DIGITAL TECH: Facebook and Spotify were among the year’s hottest digital media companies, covered by AdWeek in their “Top 10 Tech Stories of 2011” in early December.   This one is a no-brainer, Facebook has eclipsed everyone and Spotify was the sleeper that burst into the big-time this year as well.   We often blogged about the Web Radio’s audience growth and ad revenue growth online in 2011, and surely Pandora and Spotify are part of that big story.

FUTURE OF RETAIL: The best story I read this year about the retail biz also came near the end of the year.  “The Future of Retail? Look to Its Past” arrived via Harvard Business Review in what can only be described as HBR’s Blog Forum.   It’s a compelling piece about those in retail embracing technology yet retaining the human aspects of the transaction (i.e. face-to-face interactions, etc.)

DIGITAL TRENDS: AdWeek nailed this one back in October;  offering the six most transformative trends in digital marketing.    We blogged about this important digital story here on our own site on Oct 31st.  The merging of mobile and desktop, and the value of specialized content on the web will resonate the most and will no doubt be important topics in 2012.

HYPER-LOCAL: Coverage of everything Hyper-Local was overwhelming in 2011. Not only was it a buzzword for digital news coverage, geo-targeted advertising and new kind of journalism, it served as the launch pad for the success and failure of AOL’s Patch investment which ended the year on a down note.   We first covered the hyper-local subject in September.

FUTURE OF NEWSPAPERS: This one wasn’t too hard to sort out because every story about newspapers (mobile development, daily deals, Sunday insert conversion to the web, etc.) all pointed to the same future. I’ll go with recent release by USC Annenberg School of Communication & Journalism Study which will be fully issued in January titled “Is America at a Digital Turning Point?” Numerous magazines, alternative publications, radio and television stations all jumped on this story and declared death will come quickly “Newspapers Dead Within Five Years.”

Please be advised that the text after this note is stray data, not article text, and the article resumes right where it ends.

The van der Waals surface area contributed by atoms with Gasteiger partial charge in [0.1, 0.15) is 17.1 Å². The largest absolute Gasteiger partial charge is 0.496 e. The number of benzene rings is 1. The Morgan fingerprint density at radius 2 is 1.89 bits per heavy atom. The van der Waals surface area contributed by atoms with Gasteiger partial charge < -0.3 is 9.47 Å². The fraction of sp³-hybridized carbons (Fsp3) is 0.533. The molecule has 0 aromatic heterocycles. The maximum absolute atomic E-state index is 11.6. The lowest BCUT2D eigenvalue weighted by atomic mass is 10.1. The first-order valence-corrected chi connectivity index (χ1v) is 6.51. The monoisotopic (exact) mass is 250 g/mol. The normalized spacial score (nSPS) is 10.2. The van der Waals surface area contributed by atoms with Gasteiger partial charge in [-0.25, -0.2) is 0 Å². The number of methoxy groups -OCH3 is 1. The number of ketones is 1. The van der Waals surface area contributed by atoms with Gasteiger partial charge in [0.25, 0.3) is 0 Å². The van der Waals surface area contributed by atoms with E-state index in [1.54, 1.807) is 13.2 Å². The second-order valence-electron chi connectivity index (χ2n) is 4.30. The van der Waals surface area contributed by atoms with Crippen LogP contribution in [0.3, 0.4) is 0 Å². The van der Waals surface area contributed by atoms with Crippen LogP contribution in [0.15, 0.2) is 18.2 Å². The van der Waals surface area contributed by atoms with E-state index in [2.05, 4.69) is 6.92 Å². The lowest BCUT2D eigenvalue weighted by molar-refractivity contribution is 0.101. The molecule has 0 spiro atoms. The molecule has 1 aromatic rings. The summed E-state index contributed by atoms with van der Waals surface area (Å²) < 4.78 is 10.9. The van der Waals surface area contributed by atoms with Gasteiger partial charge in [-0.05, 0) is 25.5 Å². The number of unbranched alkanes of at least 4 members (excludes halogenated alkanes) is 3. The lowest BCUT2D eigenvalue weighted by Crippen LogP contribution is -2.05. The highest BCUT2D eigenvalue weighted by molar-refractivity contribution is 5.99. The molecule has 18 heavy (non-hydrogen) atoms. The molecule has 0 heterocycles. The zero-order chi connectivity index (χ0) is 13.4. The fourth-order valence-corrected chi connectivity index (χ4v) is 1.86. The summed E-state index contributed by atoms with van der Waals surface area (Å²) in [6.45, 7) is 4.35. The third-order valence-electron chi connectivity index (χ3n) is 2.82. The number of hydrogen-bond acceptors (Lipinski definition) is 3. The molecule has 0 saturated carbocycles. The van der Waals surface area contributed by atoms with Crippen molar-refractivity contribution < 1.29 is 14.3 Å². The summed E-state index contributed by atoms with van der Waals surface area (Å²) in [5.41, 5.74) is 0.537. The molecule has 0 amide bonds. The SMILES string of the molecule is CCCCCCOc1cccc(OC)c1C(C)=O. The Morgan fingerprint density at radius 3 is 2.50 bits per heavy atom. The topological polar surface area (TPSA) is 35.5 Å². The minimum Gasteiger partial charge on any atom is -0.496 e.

We’re ready for another year of changes in media, advertising and digital, tracking all the pluses and minuses.  I hope all the positive changes in 2011 bode well for the year to come.

Content and Targeted Advertising in Conflict?

By Mark Hanzlik, Executive Director

A piece in AdWeek yesterday posed an awfully loaded question for digital advertisers, one which has puzzled ad buyers for some time.   Is Targeting Killing Content Advertising? According to AdWeek, apparently the answer is no.


The questions were posed at a panel gathering for Business Insider’s Ignition conference earlier this week.   The consensus of the panelists pointed toward co-existence between targeted advertising and content advertising.   They point out that targeting technologies for the most part ignore content, thereby only partially providing ad buying strategies that blend both of these important marketing ingredients.